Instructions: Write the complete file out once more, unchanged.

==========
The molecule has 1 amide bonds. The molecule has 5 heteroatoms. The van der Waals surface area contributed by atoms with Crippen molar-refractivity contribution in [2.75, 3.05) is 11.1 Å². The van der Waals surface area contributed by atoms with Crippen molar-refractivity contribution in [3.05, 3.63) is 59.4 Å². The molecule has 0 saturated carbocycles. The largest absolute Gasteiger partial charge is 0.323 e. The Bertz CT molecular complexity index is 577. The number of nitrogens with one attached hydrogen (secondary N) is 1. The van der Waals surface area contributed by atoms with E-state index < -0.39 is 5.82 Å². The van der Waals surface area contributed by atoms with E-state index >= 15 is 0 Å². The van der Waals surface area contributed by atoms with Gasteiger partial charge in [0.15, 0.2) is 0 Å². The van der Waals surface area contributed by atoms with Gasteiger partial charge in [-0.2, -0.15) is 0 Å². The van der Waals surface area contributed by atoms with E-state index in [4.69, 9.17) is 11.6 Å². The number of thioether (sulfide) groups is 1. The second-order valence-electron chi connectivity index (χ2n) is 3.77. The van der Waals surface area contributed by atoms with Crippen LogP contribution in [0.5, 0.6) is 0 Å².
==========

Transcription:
The molecule has 1 amide bonds. The molecule has 5 heteroatoms. The van der Waals surface area contributed by atoms with Crippen molar-refractivity contribution in [2.75, 3.05) is 11.1 Å². The van der Waals surface area contributed by atoms with Crippen molar-refractivity contribution in [3.05, 3.63) is 59.4 Å². The molecule has 0 saturated carbocycles. The largest absolute Gasteiger partial charge is 0.323 e. The Bertz CT molecular complexity index is 577. The number of nitrogens with one attached hydrogen (secondary N) is 1. The van der Waals surface area contributed by atoms with E-state index < -0.39 is 5.82 Å². The van der Waals surface area contributed by atoms with E-state index >= 15 is 0 Å². The van der Waals surface area contributed by atoms with Gasteiger partial charge in [0.15, 0.2) is 0 Å². The van der Waals surface area contributed by atoms with Gasteiger partial charge in [-0.2, -0.15) is 0 Å². The van der Waals surface area contributed by atoms with E-state index in [4.69, 9.17) is 11.6 Å². The number of thioether (sulfide) groups is 1. The second-order valence-electron chi connectivity index (χ2n) is 3.77. The van der Waals surface area contributed by atoms with Crippen LogP contribution in [0.5, 0.6) is 0 Å².